Harper’s Findings: 4/17/08

Written by Harper's Findings, Music

A selection of “Findings” from the back page of Harper’s Magazine, May 2008.

Biologists found that those English soccer teams with red uniforms tend to win more often and score more goals than other teams, and a British psychologist found that soccer players are successful in direct proportion to the lengths of their ring fingers.

John Gorka, “Arms Length” (download)

Half of all women are estimated to have no G-spot.

An Australian study reported that college students make up 40 percent of Melbourne’s prostitutes.

Dan Bern, “Hooker” (download)

The tip of the nose was determined to be the place where harsh and unpleasant smells are sensed.

Russian officials discovered a boy who was raised among birds and speaks only in chirps.

Mac & Katie Kissoon, “Chirpy Chirpy Cheep Cheep” (download)

King penguins were threatened by global warming, blue penguins were threatened by cars, Florida vultures were attacking cars, and male starlings exposed to estrogen-mimicking pollutants were observed to sing long, complex songs that make them attractive to females.

Prozac was revealed not to work, researchers demonstrated that placebos are more effective if the drugs for which they stand in are said to be more expensive, and a Scottish study determined that roughly half of a person’s happiness is due to genetics.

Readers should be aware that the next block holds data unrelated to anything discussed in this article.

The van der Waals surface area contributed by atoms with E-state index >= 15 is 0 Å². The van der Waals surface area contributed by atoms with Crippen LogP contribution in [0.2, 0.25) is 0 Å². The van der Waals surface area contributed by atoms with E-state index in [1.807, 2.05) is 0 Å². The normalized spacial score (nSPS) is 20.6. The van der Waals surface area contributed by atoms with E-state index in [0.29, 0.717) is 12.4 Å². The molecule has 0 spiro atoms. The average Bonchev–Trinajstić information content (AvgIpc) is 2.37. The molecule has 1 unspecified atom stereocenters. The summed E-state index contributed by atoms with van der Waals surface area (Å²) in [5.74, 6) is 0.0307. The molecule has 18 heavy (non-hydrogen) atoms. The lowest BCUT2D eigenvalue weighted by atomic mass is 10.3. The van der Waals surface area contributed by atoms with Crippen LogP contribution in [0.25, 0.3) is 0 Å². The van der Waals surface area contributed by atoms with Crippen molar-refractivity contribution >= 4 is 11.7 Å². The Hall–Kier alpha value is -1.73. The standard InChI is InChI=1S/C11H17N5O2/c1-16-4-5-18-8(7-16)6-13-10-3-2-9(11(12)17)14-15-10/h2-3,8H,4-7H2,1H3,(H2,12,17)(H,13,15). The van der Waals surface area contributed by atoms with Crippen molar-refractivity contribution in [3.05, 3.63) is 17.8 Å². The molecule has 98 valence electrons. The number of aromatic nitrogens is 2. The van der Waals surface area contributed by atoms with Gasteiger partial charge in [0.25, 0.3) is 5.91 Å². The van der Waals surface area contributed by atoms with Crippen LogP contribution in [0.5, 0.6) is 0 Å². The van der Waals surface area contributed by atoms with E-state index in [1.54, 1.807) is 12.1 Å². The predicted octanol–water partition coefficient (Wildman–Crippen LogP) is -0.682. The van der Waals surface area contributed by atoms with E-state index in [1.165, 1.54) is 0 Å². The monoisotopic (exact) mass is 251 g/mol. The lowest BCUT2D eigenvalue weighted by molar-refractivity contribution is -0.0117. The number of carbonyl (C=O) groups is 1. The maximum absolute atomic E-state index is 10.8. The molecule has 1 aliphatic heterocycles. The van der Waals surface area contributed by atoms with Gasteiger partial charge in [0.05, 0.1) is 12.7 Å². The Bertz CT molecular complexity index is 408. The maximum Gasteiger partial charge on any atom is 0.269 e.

Joe Satriani, “Rubina’s Blue Sky Happiness” (download)

Physicists stored and retrieved a nothing.

Astronomers found that soot floating in interstellar space — rather than dark energy — may be responsible for the dimness of faraway galaxies, and suggested that the early universe was populated by large stars composed of dark matter.

Bill Frisell, “Pretty Stars Were Made to Shine” (download)

Paleontologists unearthed the 55-million-year-old fossil of a mouse-sized primate in Mississippi and the 70-million-year-old fossil of a beach ball-size Beelzebufo (“devil frog”) in Madagascar.

Butterflies and moths remember their lives as caterpillars.

Mason Jennings, “Butterfly” (download)

Honeybees can recognize individual human faces.

Goldfish have reasonably good memories.

Van Morrison, “Goldfish Bowl” (download)